BILL MOYERS: It seems that some of these people are willing to see the government go down in order to win.
MIKE LOFGREN: That would be the case. I grew up in a party that believed in the traditions of Eisenhower, and for that matter, even Reagan. He raised taxes several times when the deficit threatened to get out of control. He pleaded with Congress to send him a clean debt limit extension bill without any extraneous riders on it. He knew what the stakes were.
But now it's basically obstruct. They're no longer a parliamentary loyal opposition. They want to seize up the wheels of government. And to most people that means you don't have federal inspectors of airliners. You don't have federal inspection of food safety. Your national parks will be closed. Federal law enforcement will go home. That's what that means.
BILL MOYERS: Why did you leave the party? You'd been a Republican, what, all your life?
MIKE LOFGREN: I left the party because it was becoming an apocalyptic cult. Because you cannot govern a country of 310 million people that is the greatest economic power on earth and the greatest military power on earth as if it's a banana republic. You can't govern it with people who think that Obama was born overseas or who believe in all manner of nonsense about climate change. They don't even know, apparently, where babies come from, if we're to believe Todd Akin.
Really a great interview, the full transcript is available here.
The 'Economic Suicides':
“I have no solution in front of me." -- Antonis Perris of Greece, unemployed for two years before he took the hand of his 90-year-old mother and climbed to the roof of their apartment building and leapt to their death.
In his last note on an online music discussion site, Perris wrote that his mother had Alzheimer’s disease and that he had recently learned he was ill. He had not expected a recession, so he had not saved money. His credit cards were maxed out. He had started selling his family’s possessions but saw no permanent solution to his problems. He blamed the “powerful of this Earth” for his situation.
Giuseppe Campaniello of Italy set himself on fire outside a government tax office in Bologna on March 28 after his company collapsed.
“I see no other solution than this dignified end to my life, so I don’t find myself fishing through garbage cans for my sustenance.” — Retired pharmacist Dimitris Christoulas, 77, who shot himself in Athens’s central square on April 4.
“Violence is to work 40 years for peanuts and to wonder if you’ll ever get to retire. . . . Violence is unemployment.” — Savvas Metoikidis, 44, who hanged himself in his father’s warehouse in Thessaloniki on April 21.
“I hope my grandchildren will never be born in Greece.” — A 61-year-old electrician who hanged himself from a tree in Athens on May 30.
To date there have been 7,387 Occupy protesters arrested in the United States alone. Bankers? Zero.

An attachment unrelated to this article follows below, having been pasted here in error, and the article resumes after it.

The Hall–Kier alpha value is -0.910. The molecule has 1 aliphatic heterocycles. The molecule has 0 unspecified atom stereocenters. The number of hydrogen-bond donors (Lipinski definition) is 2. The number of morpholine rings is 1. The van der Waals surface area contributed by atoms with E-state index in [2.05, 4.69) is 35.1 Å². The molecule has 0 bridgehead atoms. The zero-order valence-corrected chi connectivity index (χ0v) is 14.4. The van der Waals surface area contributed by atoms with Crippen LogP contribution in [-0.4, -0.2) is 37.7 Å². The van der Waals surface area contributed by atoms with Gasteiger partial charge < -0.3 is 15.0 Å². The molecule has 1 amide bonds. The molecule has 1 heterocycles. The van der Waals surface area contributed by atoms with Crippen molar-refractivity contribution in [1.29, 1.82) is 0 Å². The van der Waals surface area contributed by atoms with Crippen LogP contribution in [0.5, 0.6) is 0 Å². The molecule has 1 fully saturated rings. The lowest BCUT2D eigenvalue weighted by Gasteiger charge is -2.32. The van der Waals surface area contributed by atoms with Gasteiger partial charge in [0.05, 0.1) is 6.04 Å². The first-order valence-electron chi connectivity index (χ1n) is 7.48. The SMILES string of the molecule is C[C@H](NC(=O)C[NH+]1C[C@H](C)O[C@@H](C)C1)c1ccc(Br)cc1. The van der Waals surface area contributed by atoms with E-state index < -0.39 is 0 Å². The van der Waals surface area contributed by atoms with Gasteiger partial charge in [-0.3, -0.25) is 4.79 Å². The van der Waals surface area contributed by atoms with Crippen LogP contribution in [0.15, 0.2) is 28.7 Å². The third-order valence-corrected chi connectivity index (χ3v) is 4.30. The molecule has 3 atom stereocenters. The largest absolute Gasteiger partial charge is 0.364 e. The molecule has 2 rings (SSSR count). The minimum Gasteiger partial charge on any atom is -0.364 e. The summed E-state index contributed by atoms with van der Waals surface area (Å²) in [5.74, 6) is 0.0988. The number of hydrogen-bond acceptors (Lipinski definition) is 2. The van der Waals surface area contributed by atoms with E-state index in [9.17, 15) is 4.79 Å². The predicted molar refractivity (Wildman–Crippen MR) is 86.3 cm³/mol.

More articles on economic suicide:
A plan heavily favored by Republican leaders to cut 8 percent of the Pentagon’s budget effective January 2nd now has them scrambling to undo their own handiwork. The effects the military will undergo as a result of the 10-year, $600 billion round of cuts remains unclear, but Senator Lindsey Graham of South Carolina and other legislators have said that the belt-tightening measures, which will rein the defense budget back down to its 2007 level, would force the military to make choices that will effect local communities. “The soft underbelly that I’m trying to exploit is, ‘What does this mean to your state?’” Graham told reporters.
With the first round of cuts starting with the 2013 budget -- which begins on October 1st -- Republicans are warning that the defense cuts could be disastrous. Leading Democrats don't seem to be showing them any mercy, either.
Senator Harry Reid of Nevada, the majority leader, has given no indication that he will undo the cuts without a broader deficit reduction deal that would include revenue increases — and no such negotiations are under way.
Representative Chris Van Hollen of Maryland, the ranking Democrat on the House Budget Committee, said Republicans were given the choice during the debt ceiling negotiations between automatic defense cuts or automatic tax increases in the event that the so-called supercommittee failed to reach a deficit deal. They chose the defense cuts.
“The consistent pattern here is they have chosen to defend special interest tax breaks over defense spending,” Mr. Van Hollen said. “They made that choice.”
Secretary of Defense Leon Panetta is echoing the same dire warnings as the Republicans, especially since the administration has already agreed that the Pentagon will contribute around $450 billion in deficit reduction over the next decade. "Tack on $600 billion more and the impact will be debilitating," Pentagon officials say:
Congress has already been warned that the automatic spending cuts early next year — especially from the Pentagon — could help trigger another recession.
But the $1.2 trillion ax to defense and domestic spending might trigger something else: an election loss.
One study showed that deep defense cuts would cost 1 million jobs nationwide — hitting heavily in California, Virginia and Florida.
Lindsay Graham of South Carolina has been warning his state, which thrives on Pentagon spending, of the impending defense cuts. It seems he may be weakening when it comes to raising taxes...